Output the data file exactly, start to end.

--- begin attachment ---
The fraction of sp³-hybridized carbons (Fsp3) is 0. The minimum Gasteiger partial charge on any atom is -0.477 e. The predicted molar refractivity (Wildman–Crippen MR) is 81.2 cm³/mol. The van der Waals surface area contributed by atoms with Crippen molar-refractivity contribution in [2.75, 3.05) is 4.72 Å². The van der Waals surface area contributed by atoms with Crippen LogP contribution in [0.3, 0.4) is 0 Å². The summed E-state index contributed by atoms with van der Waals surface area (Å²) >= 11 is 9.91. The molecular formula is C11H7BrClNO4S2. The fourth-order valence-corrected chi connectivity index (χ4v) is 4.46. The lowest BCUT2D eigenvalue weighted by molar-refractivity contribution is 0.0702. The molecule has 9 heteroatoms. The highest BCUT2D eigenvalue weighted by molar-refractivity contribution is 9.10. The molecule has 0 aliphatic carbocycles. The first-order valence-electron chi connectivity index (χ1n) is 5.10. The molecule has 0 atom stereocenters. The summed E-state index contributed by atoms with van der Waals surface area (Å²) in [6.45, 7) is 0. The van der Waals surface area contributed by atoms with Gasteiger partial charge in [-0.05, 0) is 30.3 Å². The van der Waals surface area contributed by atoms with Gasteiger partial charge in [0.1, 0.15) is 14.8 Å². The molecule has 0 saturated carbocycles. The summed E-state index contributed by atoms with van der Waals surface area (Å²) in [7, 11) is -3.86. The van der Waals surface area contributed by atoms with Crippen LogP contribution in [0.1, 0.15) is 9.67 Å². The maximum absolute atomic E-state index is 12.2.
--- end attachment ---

The fraction of sp³-hybridized carbons (Fsp3) is 0. The minimum Gasteiger partial charge on any atom is -0.477 e. The predicted molar refractivity (Wildman–Crippen MR) is 81.2 cm³/mol. The van der Waals surface area contributed by atoms with Crippen molar-refractivity contribution in [2.75, 3.05) is 4.72 Å². The van der Waals surface area contributed by atoms with Crippen LogP contribution in [0.3, 0.4) is 0 Å². The summed E-state index contributed by atoms with van der Waals surface area (Å²) >= 11 is 9.91. The molecular formula is C11H7BrClNO4S2. The fourth-order valence-corrected chi connectivity index (χ4v) is 4.46. The lowest BCUT2D eigenvalue weighted by molar-refractivity contribution is 0.0702. The molecule has 9 heteroatoms. The highest BCUT2D eigenvalue weighted by molar-refractivity contribution is 9.10. The molecule has 0 aliphatic carbocycles. The first-order valence-electron chi connectivity index (χ1n) is 5.10. The molecule has 0 atom stereocenters. The summed E-state index contributed by atoms with van der Waals surface area (Å²) in [6.45, 7) is 0. The van der Waals surface area contributed by atoms with Gasteiger partial charge in [-0.05, 0) is 30.3 Å². The van der Waals surface area contributed by atoms with Gasteiger partial charge in [0.1, 0.15) is 14.8 Å². The molecule has 0 saturated carbocycles. The summed E-state index contributed by atoms with van der Waals surface area (Å²) in [7, 11) is -3.86. The van der Waals surface area contributed by atoms with Crippen LogP contribution in [0.1, 0.15) is 9.67 Å². The maximum absolute atomic E-state index is 12.2.